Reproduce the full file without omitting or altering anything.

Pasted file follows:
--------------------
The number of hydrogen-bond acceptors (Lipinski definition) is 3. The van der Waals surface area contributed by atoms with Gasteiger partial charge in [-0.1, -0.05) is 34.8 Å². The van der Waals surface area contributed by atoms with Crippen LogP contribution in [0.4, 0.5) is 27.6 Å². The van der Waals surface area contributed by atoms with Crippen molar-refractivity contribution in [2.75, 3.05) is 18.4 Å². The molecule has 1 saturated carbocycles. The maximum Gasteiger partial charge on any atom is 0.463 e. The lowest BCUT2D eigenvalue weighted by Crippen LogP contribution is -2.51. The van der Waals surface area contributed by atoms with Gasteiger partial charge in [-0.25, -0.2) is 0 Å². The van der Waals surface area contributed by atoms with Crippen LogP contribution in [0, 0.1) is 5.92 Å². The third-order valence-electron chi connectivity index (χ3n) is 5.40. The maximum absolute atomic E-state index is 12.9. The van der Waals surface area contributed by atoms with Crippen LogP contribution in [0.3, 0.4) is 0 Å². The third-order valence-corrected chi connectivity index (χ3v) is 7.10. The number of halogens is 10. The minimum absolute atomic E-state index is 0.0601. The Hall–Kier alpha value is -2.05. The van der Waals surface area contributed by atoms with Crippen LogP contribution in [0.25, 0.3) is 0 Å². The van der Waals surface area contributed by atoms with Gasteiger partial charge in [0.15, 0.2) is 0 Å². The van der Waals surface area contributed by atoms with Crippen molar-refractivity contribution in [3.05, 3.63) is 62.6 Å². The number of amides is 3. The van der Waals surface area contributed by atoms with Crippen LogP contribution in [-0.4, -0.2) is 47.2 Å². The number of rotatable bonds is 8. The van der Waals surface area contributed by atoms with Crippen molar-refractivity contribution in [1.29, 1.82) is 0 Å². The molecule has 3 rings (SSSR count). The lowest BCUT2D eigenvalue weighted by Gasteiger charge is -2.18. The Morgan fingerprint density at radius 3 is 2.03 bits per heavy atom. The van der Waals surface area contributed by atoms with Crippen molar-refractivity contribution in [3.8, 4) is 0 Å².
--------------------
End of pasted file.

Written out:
The number of hydrogen-bond acceptors (Lipinski definition) is 3. The van der Waals surface area contributed by atoms with Gasteiger partial charge in [-0.1, -0.05) is 34.8 Å². The van der Waals surface area contributed by atoms with Crippen LogP contribution in [0.4, 0.5) is 27.6 Å². The van der Waals surface area contributed by atoms with Crippen molar-refractivity contribution in [2.75, 3.05) is 18.4 Å². The molecule has 1 saturated carbocycles. The maximum Gasteiger partial charge on any atom is 0.463 e. The lowest BCUT2D eigenvalue weighted by Crippen LogP contribution is -2.51. The van der Waals surface area contributed by atoms with Gasteiger partial charge in [-0.25, -0.2) is 0 Å². The van der Waals surface area contributed by atoms with Crippen LogP contribution in [0, 0.1) is 5.92 Å². The third-order valence-electron chi connectivity index (χ3n) is 5.40. The maximum absolute atomic E-state index is 12.9. The van der Waals surface area contributed by atoms with Crippen LogP contribution in [0.3, 0.4) is 0 Å². The third-order valence-corrected chi connectivity index (χ3v) is 7.10. The number of halogens is 10. The minimum absolute atomic E-state index is 0.0601. The Hall–Kier alpha value is -2.05. The van der Waals surface area contributed by atoms with Crippen LogP contribution in [0.25, 0.3) is 0 Å². The van der Waals surface area contributed by atoms with Gasteiger partial charge in [0.15, 0.2) is 0 Å². The van der Waals surface area contributed by atoms with Crippen molar-refractivity contribution in [3.05, 3.63) is 62.6 Å². The number of amides is 3. The van der Waals surface area contributed by atoms with Crippen LogP contribution in [-0.4, -0.2) is 47.2 Å². The number of rotatable bonds is 8. The van der Waals surface area contributed by atoms with Crippen molar-refractivity contribution in [1.29, 1.82) is 0 Å². The molecule has 3 rings (SSSR count). The lowest BCUT2D eigenvalue weighted by Gasteiger charge is -2.18. The Morgan fingerprint density at radius 3 is 2.03 bits per heavy atom. The van der Waals surface area contributed by atoms with Crippen molar-refractivity contribution in [3.8, 4) is 0 Å².